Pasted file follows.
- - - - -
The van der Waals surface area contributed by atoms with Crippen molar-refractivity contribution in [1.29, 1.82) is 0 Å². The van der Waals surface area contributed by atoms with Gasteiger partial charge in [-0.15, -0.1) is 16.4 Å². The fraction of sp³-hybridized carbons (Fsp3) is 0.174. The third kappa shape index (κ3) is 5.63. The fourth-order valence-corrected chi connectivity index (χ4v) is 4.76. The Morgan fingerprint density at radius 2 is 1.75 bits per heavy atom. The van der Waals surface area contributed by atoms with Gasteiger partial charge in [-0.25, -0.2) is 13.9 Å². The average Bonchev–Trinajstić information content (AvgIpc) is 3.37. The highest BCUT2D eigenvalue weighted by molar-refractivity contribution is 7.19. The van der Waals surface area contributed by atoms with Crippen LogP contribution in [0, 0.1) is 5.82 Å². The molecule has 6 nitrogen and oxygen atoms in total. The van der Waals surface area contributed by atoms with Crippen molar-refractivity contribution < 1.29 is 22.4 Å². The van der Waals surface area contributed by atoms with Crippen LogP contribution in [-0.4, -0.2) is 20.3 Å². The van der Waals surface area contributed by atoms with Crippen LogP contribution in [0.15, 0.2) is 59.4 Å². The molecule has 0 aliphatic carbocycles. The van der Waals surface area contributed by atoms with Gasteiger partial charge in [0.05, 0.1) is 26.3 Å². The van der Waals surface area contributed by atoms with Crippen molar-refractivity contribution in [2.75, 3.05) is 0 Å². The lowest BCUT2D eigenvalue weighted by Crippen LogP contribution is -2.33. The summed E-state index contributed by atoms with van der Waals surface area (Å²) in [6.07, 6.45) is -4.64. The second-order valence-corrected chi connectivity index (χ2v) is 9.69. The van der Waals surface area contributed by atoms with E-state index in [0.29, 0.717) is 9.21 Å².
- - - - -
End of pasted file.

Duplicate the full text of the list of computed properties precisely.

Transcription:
The van der Waals surface area contributed by atoms with Crippen molar-refractivity contribution in [1.29, 1.82) is 0 Å². The van der Waals surface area contributed by atoms with Gasteiger partial charge in [-0.15, -0.1) is 16.4 Å². The fraction of sp³-hybridized carbons (Fsp3) is 0.174. The third kappa shape index (κ3) is 5.63. The fourth-order valence-corrected chi connectivity index (χ4v) is 4.76. The Morgan fingerprint density at radius 2 is 1.75 bits per heavy atom. The van der Waals surface area contributed by atoms with Gasteiger partial charge in [-0.25, -0.2) is 13.9 Å². The average Bonchev–Trinajstić information content (AvgIpc) is 3.37. The highest BCUT2D eigenvalue weighted by molar-refractivity contribution is 7.19. The van der Waals surface area contributed by atoms with Crippen LogP contribution in [0, 0.1) is 5.82 Å². The molecule has 6 nitrogen and oxygen atoms in total. The van der Waals surface area contributed by atoms with Crippen molar-refractivity contribution < 1.29 is 22.4 Å². The van der Waals surface area contributed by atoms with Crippen LogP contribution in [-0.4, -0.2) is 20.3 Å². The van der Waals surface area contributed by atoms with Crippen LogP contribution in [0.15, 0.2) is 59.4 Å². The molecule has 0 aliphatic carbocycles. The van der Waals surface area contributed by atoms with Gasteiger partial charge in [0.05, 0.1) is 26.3 Å². The van der Waals surface area contributed by atoms with Crippen molar-refractivity contribution in [2.75, 3.05) is 0 Å². The lowest BCUT2D eigenvalue weighted by Crippen LogP contribution is -2.33. The summed E-state index contributed by atoms with van der Waals surface area (Å²) in [6.07, 6.45) is -4.64. The second-order valence-corrected chi connectivity index (χ2v) is 9.69. The van der Waals surface area contributed by atoms with E-state index in [0.29, 0.717) is 9.21 Å².